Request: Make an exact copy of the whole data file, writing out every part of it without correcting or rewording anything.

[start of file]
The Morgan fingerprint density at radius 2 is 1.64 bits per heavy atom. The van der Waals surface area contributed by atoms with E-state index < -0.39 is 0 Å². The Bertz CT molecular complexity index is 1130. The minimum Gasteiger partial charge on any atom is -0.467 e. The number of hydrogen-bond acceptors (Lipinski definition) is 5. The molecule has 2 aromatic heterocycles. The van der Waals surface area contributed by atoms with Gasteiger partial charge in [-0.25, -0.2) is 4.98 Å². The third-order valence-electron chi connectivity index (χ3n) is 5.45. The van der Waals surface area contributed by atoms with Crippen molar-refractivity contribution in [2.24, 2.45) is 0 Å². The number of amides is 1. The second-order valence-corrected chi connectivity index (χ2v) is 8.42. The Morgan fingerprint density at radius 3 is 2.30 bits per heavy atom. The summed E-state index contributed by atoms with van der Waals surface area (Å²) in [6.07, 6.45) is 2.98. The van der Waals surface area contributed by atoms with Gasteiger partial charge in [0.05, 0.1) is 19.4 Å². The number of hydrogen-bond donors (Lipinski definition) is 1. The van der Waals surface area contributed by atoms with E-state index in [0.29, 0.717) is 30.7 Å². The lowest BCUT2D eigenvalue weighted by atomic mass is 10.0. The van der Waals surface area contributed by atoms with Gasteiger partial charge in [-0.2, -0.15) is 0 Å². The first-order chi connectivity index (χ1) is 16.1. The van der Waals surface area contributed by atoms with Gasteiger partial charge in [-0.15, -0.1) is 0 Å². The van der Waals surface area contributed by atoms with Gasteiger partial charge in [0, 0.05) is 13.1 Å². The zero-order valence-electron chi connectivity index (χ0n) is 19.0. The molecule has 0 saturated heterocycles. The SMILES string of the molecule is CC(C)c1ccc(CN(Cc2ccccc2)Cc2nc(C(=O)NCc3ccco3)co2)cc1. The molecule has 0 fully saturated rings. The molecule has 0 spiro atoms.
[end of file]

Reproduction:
The Morgan fingerprint density at radius 2 is 1.64 bits per heavy atom. The van der Waals surface area contributed by atoms with E-state index < -0.39 is 0 Å². The Bertz CT molecular complexity index is 1130. The minimum Gasteiger partial charge on any atom is -0.467 e. The number of hydrogen-bond acceptors (Lipinski definition) is 5. The molecule has 2 aromatic heterocycles. The van der Waals surface area contributed by atoms with Gasteiger partial charge in [-0.25, -0.2) is 4.98 Å². The third-order valence-electron chi connectivity index (χ3n) is 5.45. The van der Waals surface area contributed by atoms with Crippen molar-refractivity contribution in [2.24, 2.45) is 0 Å². The number of amides is 1. The second-order valence-corrected chi connectivity index (χ2v) is 8.42. The Morgan fingerprint density at radius 3 is 2.30 bits per heavy atom. The summed E-state index contributed by atoms with van der Waals surface area (Å²) in [6.07, 6.45) is 2.98. The van der Waals surface area contributed by atoms with Gasteiger partial charge in [0.05, 0.1) is 19.4 Å². The number of hydrogen-bond donors (Lipinski definition) is 1. The van der Waals surface area contributed by atoms with E-state index in [0.29, 0.717) is 30.7 Å². The lowest BCUT2D eigenvalue weighted by atomic mass is 10.0. The van der Waals surface area contributed by atoms with Gasteiger partial charge in [-0.2, -0.15) is 0 Å². The first-order chi connectivity index (χ1) is 16.1. The van der Waals surface area contributed by atoms with Gasteiger partial charge in [-0.15, -0.1) is 0 Å². The van der Waals surface area contributed by atoms with Gasteiger partial charge in [0, 0.05) is 13.1 Å². The zero-order valence-electron chi connectivity index (χ0n) is 19.0. The molecule has 0 saturated heterocycles. The SMILES string of the molecule is CC(C)c1ccc(CN(Cc2ccccc2)Cc2nc(C(=O)NCc3ccco3)co2)cc1. The molecule has 0 fully saturated rings. The molecule has 0 spiro atoms.